Fibromyalgia is the second most common condition affecting your bones and muscles, however, it is also one of the most misdiagnosed conditions.
The condition is often characterized by widespread pain and fatigue, impacting on an individuals’ ability to do everyday tasks. According to Health Central, 50% of people with Fibromyalgia have difficulty with performing routine daily activities.
Difficulties that are commonly experienced include problems with sleeping, poor memory and a sensitivity to light and noise. In addition to this, it also causes sleeping problems, fatigue and in some cases, irritable bowel syndrome. Often, patients have to wait years before being diagnosed. An ACPA study even found that 77 percent of cases take three years or more to be properly diagnosed. This is often due to common symptoms resembling other conditions such as Arthritis and Osteoarthritis. One of the most annoying symptoms of Fibromyalgia is a constant lack of energy. For sufferer Amy Mullholand, simple chores such as housework can be extremely difficult. She asserts, “on the best days, I can get through the cups and silverware, then I must sit for at least 15-20 minutes. Then I tackle the bowls. Then I sit and rest”. However, a bad day for people with Fibromyalgia can be far worse. Amy explains, “I will have literally cried from the pain of standing long enough to fry an egg”. Despite the struggles, it is common for people with the condition to be simply told that they are suffering from mild aches and pains or are deficient in vitamins.
Who is Affected by Fibromyalgia?
Both men and women can be affected by Fibromyalgia, however, it is known to affect around 7 times as many women as men. The condition can occur in people of any age, however typically develops between the ages of 30 and 50. All ethnic groups can be affected by Fibromyalgia. Interestingly, women who have a family member with Fibromyalgia are more likely to develop the condition. It has even been found that jaw and facial tenderness is a potential risk factor. A recent study found that 90% of Fibromyalgia patients have jaw or facial tenderness that can produce symptoms of the disorder. Fibromyalgia is also known to commonly occur in individuals with other rheumatic conditions such as rheumatoid arthritis, lupus erythematosus and ankylosing spondylitis.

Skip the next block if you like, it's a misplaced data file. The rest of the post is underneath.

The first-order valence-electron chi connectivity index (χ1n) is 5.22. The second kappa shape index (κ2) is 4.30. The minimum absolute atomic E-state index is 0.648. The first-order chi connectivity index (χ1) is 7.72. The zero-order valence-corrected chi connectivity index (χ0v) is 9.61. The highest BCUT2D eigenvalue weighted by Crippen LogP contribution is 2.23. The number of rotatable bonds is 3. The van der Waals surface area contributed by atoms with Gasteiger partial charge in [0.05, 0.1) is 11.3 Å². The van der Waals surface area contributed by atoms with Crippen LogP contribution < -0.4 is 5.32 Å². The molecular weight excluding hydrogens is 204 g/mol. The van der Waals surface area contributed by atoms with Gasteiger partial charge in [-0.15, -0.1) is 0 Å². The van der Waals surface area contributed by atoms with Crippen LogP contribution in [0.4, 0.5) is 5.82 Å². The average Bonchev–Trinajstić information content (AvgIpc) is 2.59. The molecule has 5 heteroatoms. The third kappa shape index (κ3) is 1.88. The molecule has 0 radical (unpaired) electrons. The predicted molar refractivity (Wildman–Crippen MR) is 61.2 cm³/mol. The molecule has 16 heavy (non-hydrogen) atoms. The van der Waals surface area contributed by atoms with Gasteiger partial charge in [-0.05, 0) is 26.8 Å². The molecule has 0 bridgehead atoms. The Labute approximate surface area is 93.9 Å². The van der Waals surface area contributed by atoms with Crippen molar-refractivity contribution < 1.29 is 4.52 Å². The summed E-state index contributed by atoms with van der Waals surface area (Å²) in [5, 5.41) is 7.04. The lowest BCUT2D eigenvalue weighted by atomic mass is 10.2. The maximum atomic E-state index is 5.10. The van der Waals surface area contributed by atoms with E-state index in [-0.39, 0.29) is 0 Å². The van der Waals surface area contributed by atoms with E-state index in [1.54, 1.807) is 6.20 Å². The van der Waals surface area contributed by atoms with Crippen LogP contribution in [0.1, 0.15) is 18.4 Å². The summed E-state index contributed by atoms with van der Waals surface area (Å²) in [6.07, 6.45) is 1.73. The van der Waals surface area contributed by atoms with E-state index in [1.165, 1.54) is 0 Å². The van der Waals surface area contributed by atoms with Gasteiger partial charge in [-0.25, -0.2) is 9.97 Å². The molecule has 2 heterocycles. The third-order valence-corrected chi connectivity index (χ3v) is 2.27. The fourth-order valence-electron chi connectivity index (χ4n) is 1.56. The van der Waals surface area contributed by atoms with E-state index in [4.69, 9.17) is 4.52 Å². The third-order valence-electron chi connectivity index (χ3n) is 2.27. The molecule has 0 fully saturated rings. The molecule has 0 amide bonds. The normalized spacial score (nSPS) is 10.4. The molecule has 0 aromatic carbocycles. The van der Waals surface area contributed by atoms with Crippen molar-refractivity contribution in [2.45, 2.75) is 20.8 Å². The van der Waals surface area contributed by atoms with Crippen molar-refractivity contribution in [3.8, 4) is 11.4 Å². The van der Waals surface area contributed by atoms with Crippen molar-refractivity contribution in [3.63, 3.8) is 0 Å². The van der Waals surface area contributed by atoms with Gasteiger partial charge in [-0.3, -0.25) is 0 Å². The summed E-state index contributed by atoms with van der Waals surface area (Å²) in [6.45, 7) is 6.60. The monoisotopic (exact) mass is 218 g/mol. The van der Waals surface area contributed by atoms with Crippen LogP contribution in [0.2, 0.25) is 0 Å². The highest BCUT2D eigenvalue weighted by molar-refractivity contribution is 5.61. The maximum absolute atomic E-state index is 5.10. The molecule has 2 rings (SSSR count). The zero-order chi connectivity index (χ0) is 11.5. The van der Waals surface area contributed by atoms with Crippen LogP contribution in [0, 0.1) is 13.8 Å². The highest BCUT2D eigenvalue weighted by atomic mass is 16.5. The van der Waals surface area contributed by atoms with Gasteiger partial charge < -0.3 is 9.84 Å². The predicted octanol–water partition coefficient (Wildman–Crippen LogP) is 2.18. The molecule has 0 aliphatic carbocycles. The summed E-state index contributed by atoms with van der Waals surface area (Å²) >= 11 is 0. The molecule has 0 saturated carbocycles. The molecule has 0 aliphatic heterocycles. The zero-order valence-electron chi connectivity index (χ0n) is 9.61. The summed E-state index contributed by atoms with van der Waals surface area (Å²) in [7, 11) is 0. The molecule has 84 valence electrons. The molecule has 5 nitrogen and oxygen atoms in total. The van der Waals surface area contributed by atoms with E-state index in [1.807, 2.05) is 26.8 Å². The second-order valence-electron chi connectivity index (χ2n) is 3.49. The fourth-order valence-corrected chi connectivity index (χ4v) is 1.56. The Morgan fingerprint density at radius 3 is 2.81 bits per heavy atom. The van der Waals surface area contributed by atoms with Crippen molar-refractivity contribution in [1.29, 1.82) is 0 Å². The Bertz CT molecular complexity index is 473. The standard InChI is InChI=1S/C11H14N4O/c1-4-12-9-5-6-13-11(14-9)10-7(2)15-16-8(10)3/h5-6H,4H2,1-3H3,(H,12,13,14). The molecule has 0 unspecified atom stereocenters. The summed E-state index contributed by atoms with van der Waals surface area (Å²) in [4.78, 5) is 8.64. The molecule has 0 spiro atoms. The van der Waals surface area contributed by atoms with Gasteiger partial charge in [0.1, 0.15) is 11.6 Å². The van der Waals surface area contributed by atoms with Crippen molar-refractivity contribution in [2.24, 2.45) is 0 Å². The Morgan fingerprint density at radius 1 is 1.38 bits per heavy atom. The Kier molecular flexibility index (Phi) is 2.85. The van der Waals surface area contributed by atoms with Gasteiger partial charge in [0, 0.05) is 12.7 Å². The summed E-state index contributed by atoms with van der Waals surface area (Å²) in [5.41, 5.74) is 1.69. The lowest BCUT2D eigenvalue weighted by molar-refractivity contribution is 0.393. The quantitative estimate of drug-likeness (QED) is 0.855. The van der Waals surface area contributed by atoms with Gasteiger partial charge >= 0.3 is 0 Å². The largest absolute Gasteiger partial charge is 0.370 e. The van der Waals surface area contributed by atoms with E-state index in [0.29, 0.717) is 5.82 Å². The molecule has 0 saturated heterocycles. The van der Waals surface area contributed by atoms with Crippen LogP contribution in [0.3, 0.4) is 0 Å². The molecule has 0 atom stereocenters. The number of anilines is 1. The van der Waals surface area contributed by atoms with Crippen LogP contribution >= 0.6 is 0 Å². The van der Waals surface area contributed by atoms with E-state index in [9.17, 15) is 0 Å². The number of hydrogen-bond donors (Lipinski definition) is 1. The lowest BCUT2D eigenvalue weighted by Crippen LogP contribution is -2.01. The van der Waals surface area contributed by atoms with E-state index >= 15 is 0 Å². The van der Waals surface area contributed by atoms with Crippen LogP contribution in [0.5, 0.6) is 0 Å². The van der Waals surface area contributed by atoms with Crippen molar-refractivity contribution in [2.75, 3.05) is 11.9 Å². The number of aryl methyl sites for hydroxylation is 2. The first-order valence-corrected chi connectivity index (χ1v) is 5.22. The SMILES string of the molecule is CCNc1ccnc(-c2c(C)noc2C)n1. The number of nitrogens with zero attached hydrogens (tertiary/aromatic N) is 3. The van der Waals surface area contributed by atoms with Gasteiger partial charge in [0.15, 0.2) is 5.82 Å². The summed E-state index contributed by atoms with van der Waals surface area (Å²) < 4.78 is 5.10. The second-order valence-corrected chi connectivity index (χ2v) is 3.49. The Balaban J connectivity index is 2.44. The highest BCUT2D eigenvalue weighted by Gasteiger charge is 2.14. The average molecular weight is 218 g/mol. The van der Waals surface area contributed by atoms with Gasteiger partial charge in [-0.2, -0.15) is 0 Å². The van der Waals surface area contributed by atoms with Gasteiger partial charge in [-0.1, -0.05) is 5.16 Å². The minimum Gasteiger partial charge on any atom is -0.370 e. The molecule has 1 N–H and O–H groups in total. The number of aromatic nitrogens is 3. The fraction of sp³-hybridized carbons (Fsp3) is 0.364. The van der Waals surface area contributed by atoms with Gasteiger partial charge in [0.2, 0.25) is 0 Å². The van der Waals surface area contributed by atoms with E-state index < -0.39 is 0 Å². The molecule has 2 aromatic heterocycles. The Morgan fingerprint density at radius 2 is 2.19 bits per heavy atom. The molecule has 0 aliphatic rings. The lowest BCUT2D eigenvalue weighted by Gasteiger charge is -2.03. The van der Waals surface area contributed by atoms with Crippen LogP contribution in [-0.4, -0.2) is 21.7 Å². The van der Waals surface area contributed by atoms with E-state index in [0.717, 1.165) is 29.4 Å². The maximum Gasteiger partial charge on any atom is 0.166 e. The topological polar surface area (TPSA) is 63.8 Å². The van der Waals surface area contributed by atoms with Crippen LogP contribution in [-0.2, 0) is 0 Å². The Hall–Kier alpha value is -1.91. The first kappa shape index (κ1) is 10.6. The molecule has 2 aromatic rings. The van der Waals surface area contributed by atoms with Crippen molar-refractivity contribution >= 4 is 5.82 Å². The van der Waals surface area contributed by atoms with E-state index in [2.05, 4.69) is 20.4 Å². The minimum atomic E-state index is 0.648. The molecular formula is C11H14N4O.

Are you suffering from incontinence as a result of Fibromyalgia? Read our Living with Incontinence section for tips and advice on managing incontinence.
So How Can Fibromyalgia Cause Urinary Incontinence?
A large proportion of people with Fibromyalgia report chronic pain in the pelvis along with frequent urges to urinate. The occurrence of bladders symptoms in patients in with Fibromyalgia has even led to the development of a sensory rating tool known as the Fibromyalgia Bladder Index. This ranking device allows for doctors and patients with Fibromyalgia to assess bladder symptoms. Some researchers argue that the explanation for bladder problems caused by Fibromyalgia may be neurological.
Neurological conditions affect the body’s nervous system, which plays an important role in regulating the storage of urine in the bladder. The body’s nervous system is also important in controlling when we urinate. Fibromyalgia often emerges in people who have chronic pain due to factors such as trauma, infections and injuries. This chronic pain is thought to sensitize the central nervous system to pain stimuli, which causes Fibromyalgia. As other neurological conditions are known to commonly cause urge incontinence, it is suggested that Fibromyalgia can trigger the nerves that control the urinary system. Urge incontinence is actually the most common type of incontinence that people with Fibromyalgia struggle with. Those with urge incontinence have a sudden, powerful need to urinate. These leakages often occur at night time, which is a condition also known as Nocturnal Enuresis. Stress incontinence is another common type of incontinence caused by Fibromyalgia, which is leakage caused by putting pressure on the bladder during activities such as coughing or laughing.
The muscle pains and contractions that sufferers experience is another factor that causes urinary incontinence. Pains in the muscles can make individuals feel as if they have to urinate or experience frequent urination. Interestingly, the muscles that play a role in the pain people feel from Fibromyalgia are the same ones that can make the body suffer from an overactive bladder. The digestive problems caused by Fibromyalgia can also play a role in causing the bladder to receive mixed signals.
If you are suffering from Fibromyalgia and urinary incontinence, you do not have to be embarrassed about it. There are so many people that deal with overactive bladders, and it’s incredibly common for it to go hand in hand with other disorders such as Fibromyalgia. Visiting a Doctor and discussing the best treatment options for you is a huge step forward.